Alcona-Twining Transmission Line Rebuild

Portions of the electric transmission grid in northeastern Michigan date back to the 1950s and have experienced minimal investment since that time. The Au Sable circuit, a 110-mile, 138,000 volt (138 kV) line which runs from Zilwaukee to Mio, became increasingly unreliable as growing demand and outdated infrastructure taxed its service capabilities, especially during peak-demand summer months. Some sections contained obsolete copper wire, and many of the structures supporting the line were in poor condition and needed to be replaced.

Because the Au Sable Circuit is important to electric reliability in the region, Michigan Electric Transmission Company, LLC (METC) has been rebuilding it in stages over a period of several years. Upgrading this line to current design and construction standards, including engineered steel monopoles and steel-aluminum conductors (wires), will increase its capacity and reliability and improve lightning protection.

The 38-mile Alcona to Twining section was the final segment scheduled for reconstruction. Work began during the summer of 2013 and was completed in June of 2014.

Alcona-Twining

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PROJECT PROFILE
 

  • Why is this project necessary?
    Much of the transmission system serving northeastern Michigan was built in the mid-1950s and needs to be upgraded to meet increasing electrical demand. The lines, poles and towers on the Alcona-Twining section of the Au Sable circuit have reached their design capacity limits and have become difficult to maintain. ITC subsidiary Michigan Electric Transmission Company, LLC (METC) will upgrade this 38-mile section in order to improve reliability and to meet current design and construction standards, including increased lightning protection.
  • Where is this project located?
    The Alcona-Twining section of the Au Sable 138,000 volt (138 kV) transmission line in located in Alcona, Iosco and Arenac counties. It runs approximately 38 miles from the Alcona substation in Curtis Township south into Iosco County, through Plainfield and Oscoda townships to the Whittemore substation in Reno Township. From there it continues south through Grant, Sherman and Burleigh townships, crossing into Arenac County and passing through Turner Township and the Village of Turner to the Twining substation in the Village of Twining.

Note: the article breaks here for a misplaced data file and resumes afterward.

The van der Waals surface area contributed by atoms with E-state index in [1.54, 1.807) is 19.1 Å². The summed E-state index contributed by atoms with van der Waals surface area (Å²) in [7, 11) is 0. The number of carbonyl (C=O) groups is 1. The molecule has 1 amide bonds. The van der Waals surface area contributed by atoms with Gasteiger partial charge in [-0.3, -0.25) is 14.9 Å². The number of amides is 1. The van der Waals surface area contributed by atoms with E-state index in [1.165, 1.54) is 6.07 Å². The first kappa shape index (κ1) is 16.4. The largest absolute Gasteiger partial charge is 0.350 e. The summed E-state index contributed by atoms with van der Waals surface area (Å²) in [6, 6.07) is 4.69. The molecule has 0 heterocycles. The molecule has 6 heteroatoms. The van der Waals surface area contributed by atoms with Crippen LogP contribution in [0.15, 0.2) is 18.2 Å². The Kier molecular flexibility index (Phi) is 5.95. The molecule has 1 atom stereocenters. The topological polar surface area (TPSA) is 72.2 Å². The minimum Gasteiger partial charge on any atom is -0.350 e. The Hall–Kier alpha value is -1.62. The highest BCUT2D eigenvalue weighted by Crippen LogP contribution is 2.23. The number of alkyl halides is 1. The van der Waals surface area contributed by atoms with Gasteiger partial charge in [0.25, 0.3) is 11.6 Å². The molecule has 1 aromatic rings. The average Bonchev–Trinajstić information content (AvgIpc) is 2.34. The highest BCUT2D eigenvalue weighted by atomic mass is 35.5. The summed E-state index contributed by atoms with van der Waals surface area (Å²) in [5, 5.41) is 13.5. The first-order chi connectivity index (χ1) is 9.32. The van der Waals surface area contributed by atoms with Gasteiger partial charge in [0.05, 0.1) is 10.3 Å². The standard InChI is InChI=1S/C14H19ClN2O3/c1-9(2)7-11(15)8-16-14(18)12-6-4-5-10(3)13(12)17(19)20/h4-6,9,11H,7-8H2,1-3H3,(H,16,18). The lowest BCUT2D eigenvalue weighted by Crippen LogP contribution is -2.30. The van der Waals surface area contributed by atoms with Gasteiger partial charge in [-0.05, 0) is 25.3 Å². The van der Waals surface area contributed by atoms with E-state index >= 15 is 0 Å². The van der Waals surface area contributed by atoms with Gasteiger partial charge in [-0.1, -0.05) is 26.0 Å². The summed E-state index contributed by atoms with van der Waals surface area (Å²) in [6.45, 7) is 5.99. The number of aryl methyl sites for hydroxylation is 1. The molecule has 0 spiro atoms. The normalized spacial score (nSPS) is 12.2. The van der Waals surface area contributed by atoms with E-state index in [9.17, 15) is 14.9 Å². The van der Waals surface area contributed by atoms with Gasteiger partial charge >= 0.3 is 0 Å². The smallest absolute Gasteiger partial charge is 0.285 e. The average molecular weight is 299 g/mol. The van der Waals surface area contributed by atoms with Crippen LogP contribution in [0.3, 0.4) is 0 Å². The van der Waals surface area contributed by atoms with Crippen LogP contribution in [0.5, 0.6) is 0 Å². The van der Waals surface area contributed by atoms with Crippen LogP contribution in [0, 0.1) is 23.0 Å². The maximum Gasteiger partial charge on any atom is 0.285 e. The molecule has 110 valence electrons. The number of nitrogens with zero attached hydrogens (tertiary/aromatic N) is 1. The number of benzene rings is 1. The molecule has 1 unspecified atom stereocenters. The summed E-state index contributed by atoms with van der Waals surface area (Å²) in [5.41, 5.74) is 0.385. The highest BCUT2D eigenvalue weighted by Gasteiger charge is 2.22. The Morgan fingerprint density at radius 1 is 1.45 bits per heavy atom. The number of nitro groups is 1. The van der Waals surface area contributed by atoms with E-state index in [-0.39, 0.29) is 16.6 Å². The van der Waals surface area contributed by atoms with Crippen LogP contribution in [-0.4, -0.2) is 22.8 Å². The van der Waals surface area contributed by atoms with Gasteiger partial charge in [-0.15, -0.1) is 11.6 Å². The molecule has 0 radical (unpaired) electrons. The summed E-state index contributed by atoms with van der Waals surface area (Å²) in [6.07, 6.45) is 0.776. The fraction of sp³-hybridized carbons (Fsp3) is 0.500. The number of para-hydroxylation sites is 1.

• What do the new lines and towers look like?
    The new towers are steel monopoles which are stronger and more reliable than the existing three-legged steel structures. ITC will replace the existing copper lines with new steel-aluminum conductors capable of carrying more electricity safely and reliably. The new structures will allow for the addition of a second circuit to meet additional demand for energy in the future.
  • When did this project start, and how long did it take?
    Construction began during the summer of 2013 and was completed in June 2014.
  • What efforts did ITC make to protect the environment in the area?
    ITC works with appropriate federal state and local organizations, including the U.S. Forest Service and the Michigan DNRE, to review project plans and obtain appropriate permits to erect towers and lines through this region.
  • What local permits, if any, did ITC have to obtain to reconstruct this transmission line?
    ITC coordinates with all federal, state and local agencies as well as local municipalities to ensure that all required permits such as road crossings, drain crossings and soil and erosion permits are obtained. Local zoning approvals are not necessary because the reconstruction process is taking place entirely within our existing rights of way and easements.

 
 
 

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